Synesthesia: A neurologically based phenomenon in which stimulation of one sensory or cognitive pathway leads to automatic, involuntary experiences in a second sensory or cognitive pathway. For example, seeing colours whilst listening to music.
When we were little, my sisters and brother and I would play “fairytales” on the piano keys – in the darkness of the lower octaves lived threatening bears and the upper octaves were the domain of pure white, tinkly fairies…good always triumphed over evil – hence the offensive gesture known as the “one fingered salute.” The coloured middle notes (delineated by the black Cs) are my basic working area for the melodies in my song composition, including the colours of each key (city building shapes denote the business side of songwriting) while Buddha looks on and giggles in the background.
I’ve always had music-colour synesthesia, although I never knew that it had a name until about 2007. I was at the Melbourne Museum a few years back, in the Mind and Body section, when I wandered into a “black screen phone box” and listened with joyful recognition to a young man talking about how he saw colours when he listened to music and that he “loved having synesthesia” – what an epiphany it was for me! I couldn’t wait to get home and tell my family about this wonderful discovery. I was so thrilled that there was a word for this thing that I had grown up with, because it meant that I could start researching it and talking to people about it. I was also pleasantly surprised to find that some of my artist and musician friends have it too to varying degrees – some of whom I’ve known for years and we’ve never ever talked about it.
I would have to say the event at the museum was the turning point for me which began my artistic foray into the use of colour. Previously, all my illustration work for many years had always only ever been in black and white – I didn’t quite know what to do with colour or how to use it effectively, and all of a sudden it became clear through this unexpected revelation and my recognition of the connection between music and colour that had always been there, just waiting for the right moment to present itself.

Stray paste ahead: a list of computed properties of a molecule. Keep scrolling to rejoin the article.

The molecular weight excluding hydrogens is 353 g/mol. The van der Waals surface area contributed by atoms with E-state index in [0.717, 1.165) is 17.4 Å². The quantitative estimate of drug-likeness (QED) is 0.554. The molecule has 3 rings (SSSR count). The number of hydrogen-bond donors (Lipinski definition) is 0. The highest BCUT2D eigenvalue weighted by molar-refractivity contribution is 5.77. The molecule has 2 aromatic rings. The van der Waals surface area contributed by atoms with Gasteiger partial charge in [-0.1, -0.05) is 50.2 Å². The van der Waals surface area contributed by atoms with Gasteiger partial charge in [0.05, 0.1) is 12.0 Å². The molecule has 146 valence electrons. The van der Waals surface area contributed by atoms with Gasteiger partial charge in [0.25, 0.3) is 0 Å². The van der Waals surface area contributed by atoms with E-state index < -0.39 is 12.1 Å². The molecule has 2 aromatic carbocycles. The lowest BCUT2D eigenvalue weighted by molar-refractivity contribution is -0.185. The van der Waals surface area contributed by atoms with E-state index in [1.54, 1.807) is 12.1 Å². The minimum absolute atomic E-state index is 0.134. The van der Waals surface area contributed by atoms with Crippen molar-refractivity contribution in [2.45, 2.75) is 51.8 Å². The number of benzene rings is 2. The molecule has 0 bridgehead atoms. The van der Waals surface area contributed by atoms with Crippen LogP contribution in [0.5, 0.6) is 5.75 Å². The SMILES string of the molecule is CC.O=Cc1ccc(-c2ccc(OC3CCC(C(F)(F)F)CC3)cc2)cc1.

I never thought about it as being particularly unusual or different – in fact I never really thought about it at all. It’s as normal and unremarkable as breathing. It doesn’t affect my vision in any way but it does add a very beautiful dimension to my appreciation of music and I feel very lucky to experience it every day of my life.
Generally I see higher pitched tones as lighter and brighter colours than lower ones which tend to be darker or more saturated – and when I hear several musical instruments together – forming a genre of music, there are many colours combined.
Ever since I can remember, listening to music or playing the piano has always been associated with colours in my mind’s eye. I see certain colours (and sometimes textures too) for certain tones – particularly in the middle octaves. As I go up the the keyboard everything turns whiter and down the lower end of the keys everything turns dark. I have specific colours for the 12 tones in the octave which vary in their brightness depending on whether they are associated with major or minor keys. So, for example, for me, the key of G is always dark green, Eb is a hot velvety pink, Am is ochre / dark yellow, Bb is a deep velvelty brown, etc. For other music-colour synesthetes, these keys or tones may have completely different colours.
Sometimes textures and shapes appear as well – crystal shapes are everywhere across many genres of music for me – hence their prevalence in my artwork.
It’s not always pleasurable – when I hear grunge or heavy metal music for example, it always looks and feels like black, grey and brown gravel grazing my skin. Needless to say, it’s not entirely comfortable to listen to it!
More soothing are the sounds and colours emanating from a clarinet which always look and sound like smooth, grey swirling tubes, or a flute – silvery blue / white.